“The USGBC has finished their initial review for Emersion Design’s space at a platinum Certification Level,” says Chad Edwards, an architect with the firm. “There are three points that the USGBC is challenging. Without those three points, we are still working in a LEED platinum office. Now it is just a matter of how high can we go.”
More than bragging rights for Emersion, this award will give Cincinnati and Ohio the only architectural/engineering firm in the country with a platinum office. Emersion expects to get the final word and the plaque soon.
There are only two other firms with an “all-architecture” focus in the U.S. with Platinum offices — one in New York City and one in Seattle.
LEED, or Leadership in Energy and Environmental Design, is a set of standards and certification process for sustainable green building practices developed by the USGBC (see “Building a Green Future,” issue of March 15, 2006). Having that certification might not mean much to some companies, but to Emersion officials it’s proof that they walk their talk.
The 17-month-old company links its work and corporate culture to its “passion for exceptional designs that advance clients and society.”
“We understand that the built and the natural environment are inextricably and vitally linked,” the company’s Web site states. “We commit to our responsibility as stewards, through our work and through our membership and leadership in the U.S. Green Building Council.”
When it came time to expand its office space leased in the Hamilton County Business Center in Norwood near Xavier University, Emersion became its own client and decided to go for the platinum certification.
“If you’re going for platinum, you’ve got to have your strategy together,” says Sean Hesse, an architect with Emersion and chair of the USGBC Cincinnati Chapter.
“Platinum is a whole different way of thinking.”
Evidence of that can be found everywhere in the in the office: a worm farm in the kitchen composts food waste (UC students have already come to thin the herd so they can start their own farm); extra space for parking bikes out of the elements; and light censors that automatically dim or turn off overhead lights. And it’s all portable.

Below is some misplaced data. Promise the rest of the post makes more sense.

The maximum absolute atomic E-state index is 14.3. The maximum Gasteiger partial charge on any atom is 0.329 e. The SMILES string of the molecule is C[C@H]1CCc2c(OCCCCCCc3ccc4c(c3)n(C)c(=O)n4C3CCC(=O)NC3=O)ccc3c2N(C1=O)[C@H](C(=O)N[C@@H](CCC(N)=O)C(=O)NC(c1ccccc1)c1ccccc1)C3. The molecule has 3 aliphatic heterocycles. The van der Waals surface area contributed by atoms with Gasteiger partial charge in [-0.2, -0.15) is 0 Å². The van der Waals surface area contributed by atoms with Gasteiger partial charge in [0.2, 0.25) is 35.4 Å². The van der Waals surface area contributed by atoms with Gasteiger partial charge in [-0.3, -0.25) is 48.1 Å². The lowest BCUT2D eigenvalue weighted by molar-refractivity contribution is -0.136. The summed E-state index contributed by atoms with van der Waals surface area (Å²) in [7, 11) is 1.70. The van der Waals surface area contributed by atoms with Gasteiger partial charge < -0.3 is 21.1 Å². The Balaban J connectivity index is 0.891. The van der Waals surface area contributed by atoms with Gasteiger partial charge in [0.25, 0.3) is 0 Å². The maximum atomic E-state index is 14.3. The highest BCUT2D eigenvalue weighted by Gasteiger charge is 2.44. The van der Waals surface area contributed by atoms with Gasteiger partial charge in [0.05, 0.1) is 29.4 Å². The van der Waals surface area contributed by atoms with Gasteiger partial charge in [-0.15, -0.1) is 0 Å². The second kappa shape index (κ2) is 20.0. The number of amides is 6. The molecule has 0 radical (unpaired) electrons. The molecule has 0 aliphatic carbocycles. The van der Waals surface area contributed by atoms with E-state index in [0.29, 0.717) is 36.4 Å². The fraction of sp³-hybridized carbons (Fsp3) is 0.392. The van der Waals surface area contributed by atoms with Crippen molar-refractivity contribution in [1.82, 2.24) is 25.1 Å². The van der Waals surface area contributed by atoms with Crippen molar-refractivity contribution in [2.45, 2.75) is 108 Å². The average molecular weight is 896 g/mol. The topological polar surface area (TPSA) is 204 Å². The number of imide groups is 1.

“Everything is designed to be taken apart and taken with us when we graduate from the business center,” Hesse says. “Nothing is glued down or permanently adhered other than a screw or something that can be undone.”
Then there’s the obsessive attention paid to materials selection.
“The sun shades are ceiling tiles that we re-purposed from Building Value,” Hesse says. “Those actually came out of a Cincinnati public school. Before Cincinnati Public Schools renovated the school, Building Value went in and removed all the ceiling tiles.”
The rectangular shapes poke out between each column of windows along one wall of the office space with a note attached to one that explains how the shades reduce glare from the sun. The system allows for more natural light and reduces electricity usage; they’re also locally acquired and recycled materials, translating into less pollution or waste. All of these points are criteria for the LEED certification process.
There’s also the added value of the conversation starter, “Why do your windows have wings?”
One of the conference room walls is another re-use story. The panels came from an old office cubical.
“They were in a building that we were working on in Indiana,” Hesse says. “The client didn’t want them any more, and they wanted to get rid of them. They were going to go into a dumpster. We said, ‘Let us take care of those for you.’ We used three fixed panels and we used (a) sliding door. Three more fixed panels and a sliding door ended up going to Building Value, which they have already sold.”
In addition to being enthusiastic supporters of entities like Building Value (www.buildingvalue-cincy.org), a nonprofit company that salvages building materials to resell in their its center while providing on-the-job training opportunities in construction and retail, Hesse says Emersion encourages its clients to utilize these local resources. In addition to being environmentally responsible, it can be cost effective.
“Our space — which included furniture, carpet, lighting and some mechanical work — (was) finished for $27 per square foot. The average would be around $40,” Hesse says. “It was cheaper for us to go for platinum than it was for us to stay at gold because the USGBC reimburses certification fees if you get certified at platinum level. We’re actually saving money going for the platinum certification.”
Never losing sight of the need for the cool factor, Edwards pipes up.
“It’s not just going platinum,” he says. “It’s going platinum with style.”
“And on a shoestring budget,” Hesse adds.
The added bonus was nobody had to fight over who would take out the trash after the renovation project. There was just one bag of packing foam to the taken out to the dumpster.
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